After the flood, God decides that He would never again destroy the earth, "ki yetzer leiv ha-adam ra mi-ne'urav" – "because the inclination of a person's heart is evil from his youth" (8:21). Human beings' natural, ingrained negative tendencies mitigate our guilt, and thus while we are not absolved entirely of accountability for our wrongdoing, as we are expected to overcome these tendencies, God judges us compassionately and sensitively, and will never again destroy the world on account of our sins.
The Or Ha-chayim, commenting on this verse, draws an intriguing parallel to a halakha established by the Mishna in Masekhet Bava Kama (4:4). The Mishna there discusses the case of "shor ha-itztedin" – a "stadium bull" that kills a person during a bullfight. Normally, an ox that fatally attacks a person must be put to death, as the Torah commands (Shemot 21:28). However, the Mishna states that this law applies only if the ox initiated the assault, as indicated in the Torah's formulation of the law ("ki yigach"). If, however, the ox is provoked to act violently, and kills in reaction to this provocation, then it is absolved of responsibility, so-to-speak, and is not put to death. The Or Ha-chayim writes that God's proclamation of "ki yetzer leiv ha-adam ra mi-ne'urav" reflects a similar concept. We are all, in a sense, "provoked" to sin by the negative tendencies with which we were created. We do not actually initiate our wrongdoing; our sinful actions are the response to the "provocation" of our evil inclination. Of course, as the Or Ha-chayim notes, the analogy is far from precise, since we, unlike animals, are endowed with the power of free will and are thus capable and expected to resist our natural inclinations. Nevertheless, the fact that we are "instigated" to sin, and do not initiate the process, significantly reduces our level of accountability.
The Tolna Rebbe suggested developing this analogy further by noting the question raised by several Acharonim concerning the case of a "shor ha-itztedin." The Gemara (Bava Kama 40b) records a debate among the Amoraim as to whether this bull is acceptable as a sacrifice. Although it is not liable to execution, as it killed in response to provocation, Shemuel nevertheless ruled that the fact that it killed a person renders it unworthy of being offered as a sacrifice to God. The accepted halakha, however, follows the view of Rav, who maintains that since the bull is not held accountable for its actions, and is deemed entirely innocent, it may be used as a sacrifice (Rambam, Hilkhot Issurei Mizbei'ach 4:3). A number of Acharonim, including Rav Elchanan Wasserman (Kovetz Biurim, Bava Kama 33), wondered how this ruling may be reconciled with the halakha established elsewhere (Sanhedrin 80a) that if a pregnant animal killed a person, even the fetus is invalid as a sacrifice. Seemingly, the fetus in such a case bears no more blame for the mother's violent act than a "shor ha-itztedin" bears for his violent act. Why would Halakha disqualify the fetus of animal that killed a person, but not an ox that killed after being provoked?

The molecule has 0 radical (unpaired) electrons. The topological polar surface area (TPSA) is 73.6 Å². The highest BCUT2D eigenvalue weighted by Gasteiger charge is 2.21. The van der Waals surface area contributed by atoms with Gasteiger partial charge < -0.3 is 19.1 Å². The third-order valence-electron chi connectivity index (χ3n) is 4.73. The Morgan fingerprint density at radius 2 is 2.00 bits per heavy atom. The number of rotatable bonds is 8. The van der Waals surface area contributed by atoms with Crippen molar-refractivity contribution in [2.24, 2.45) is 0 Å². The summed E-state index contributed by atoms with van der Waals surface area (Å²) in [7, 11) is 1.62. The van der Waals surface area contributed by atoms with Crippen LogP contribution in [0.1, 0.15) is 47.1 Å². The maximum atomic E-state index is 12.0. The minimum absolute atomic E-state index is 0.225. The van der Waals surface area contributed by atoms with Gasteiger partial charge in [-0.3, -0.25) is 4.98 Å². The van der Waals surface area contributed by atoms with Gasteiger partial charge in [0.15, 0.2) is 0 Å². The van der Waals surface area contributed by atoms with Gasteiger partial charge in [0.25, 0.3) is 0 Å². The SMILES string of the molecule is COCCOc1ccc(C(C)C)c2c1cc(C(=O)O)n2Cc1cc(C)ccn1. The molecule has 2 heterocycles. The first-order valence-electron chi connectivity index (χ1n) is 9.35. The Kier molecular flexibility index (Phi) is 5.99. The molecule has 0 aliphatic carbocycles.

The likely answer, as the Tolna Rebbe cites from several later writers, is that the fetus is deemed unworthy not because of direct guilt and culpability, but because of its close association with the mother. Irrespective of the well-known halakhic debate as to whether a fetus is legally considered part of the mother's body ("ubar yerekh imo"), a fetus is clearly identified with the mother, such that to some extent, a fetus is formally regarded as a participant in the mother's criminal act. Hence, it is deemed unworthy of being offered as a sacrifice.
Returning to the Or Ha-chayim's analogy, the Tolna Rebbe suggests that the mitigation of our guilt for our wrongdoing depends upon our emotional dissociation from our negative tendencies. As long as we identify with and embrace our negative characteristics, rather than struggling to resist and overcome them, we bear full accountability. If the yetzer ha-ra exists within us as a fetus in its mother's womb, as something we welcome or have made peace with, then we cannot excuse our wrongdoing as the product of "provocation." It is only if we treat our negative instincts as a foreign and hostile force which must be confronted and defeated that we become comparable to the "shor ha-itztedin" such that our guilt is mitigated.